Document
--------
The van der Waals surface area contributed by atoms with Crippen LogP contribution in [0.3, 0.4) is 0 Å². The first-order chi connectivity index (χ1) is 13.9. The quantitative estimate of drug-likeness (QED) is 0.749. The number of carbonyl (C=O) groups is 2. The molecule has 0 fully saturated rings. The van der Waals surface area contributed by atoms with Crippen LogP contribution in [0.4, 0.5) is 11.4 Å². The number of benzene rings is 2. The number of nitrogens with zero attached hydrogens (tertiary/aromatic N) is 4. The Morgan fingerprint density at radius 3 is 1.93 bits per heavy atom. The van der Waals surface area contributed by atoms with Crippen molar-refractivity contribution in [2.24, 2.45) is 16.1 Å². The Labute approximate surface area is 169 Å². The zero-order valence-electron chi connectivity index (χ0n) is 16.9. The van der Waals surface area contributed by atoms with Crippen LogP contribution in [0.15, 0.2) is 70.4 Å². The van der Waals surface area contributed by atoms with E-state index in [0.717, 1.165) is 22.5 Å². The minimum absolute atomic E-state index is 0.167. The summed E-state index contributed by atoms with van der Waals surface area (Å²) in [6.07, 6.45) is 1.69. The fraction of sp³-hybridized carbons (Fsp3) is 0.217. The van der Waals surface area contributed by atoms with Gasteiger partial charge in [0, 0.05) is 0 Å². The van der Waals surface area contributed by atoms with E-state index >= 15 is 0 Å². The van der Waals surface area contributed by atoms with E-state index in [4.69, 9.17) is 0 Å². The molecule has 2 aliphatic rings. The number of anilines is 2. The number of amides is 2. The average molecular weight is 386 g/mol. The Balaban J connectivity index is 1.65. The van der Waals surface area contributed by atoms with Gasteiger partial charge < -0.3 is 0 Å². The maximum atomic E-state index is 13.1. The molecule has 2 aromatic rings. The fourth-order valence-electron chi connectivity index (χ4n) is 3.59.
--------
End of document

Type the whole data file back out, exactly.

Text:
The van der Waals surface area contributed by atoms with Crippen LogP contribution in [0.3, 0.4) is 0 Å². The first-order chi connectivity index (χ1) is 13.9. The quantitative estimate of drug-likeness (QED) is 0.749. The number of carbonyl (C=O) groups is 2. The molecule has 0 fully saturated rings. The van der Waals surface area contributed by atoms with Crippen LogP contribution in [0.4, 0.5) is 11.4 Å². The number of benzene rings is 2. The number of nitrogens with zero attached hydrogens (tertiary/aromatic N) is 4. The Morgan fingerprint density at radius 3 is 1.93 bits per heavy atom. The van der Waals surface area contributed by atoms with Crippen molar-refractivity contribution in [2.24, 2.45) is 16.1 Å². The Labute approximate surface area is 169 Å². The zero-order valence-electron chi connectivity index (χ0n) is 16.9. The van der Waals surface area contributed by atoms with Crippen LogP contribution in [0.15, 0.2) is 70.4 Å². The van der Waals surface area contributed by atoms with E-state index in [0.717, 1.165) is 22.5 Å². The minimum absolute atomic E-state index is 0.167. The summed E-state index contributed by atoms with van der Waals surface area (Å²) in [6.07, 6.45) is 1.69. The fraction of sp³-hybridized carbons (Fsp3) is 0.217. The van der Waals surface area contributed by atoms with Gasteiger partial charge in [0, 0.05) is 0 Å². The van der Waals surface area contributed by atoms with E-state index >= 15 is 0 Å². The van der Waals surface area contributed by atoms with E-state index in [4.69, 9.17) is 0 Å². The molecule has 2 aliphatic rings. The number of anilines is 2. The number of amides is 2. The average molecular weight is 386 g/mol. The Balaban J connectivity index is 1.65. The van der Waals surface area contributed by atoms with Gasteiger partial charge < -0.3 is 0 Å². The maximum atomic E-state index is 13.1. The molecule has 2 aromatic rings. The fourth-order valence-electron chi connectivity index (χ4n) is 3.59.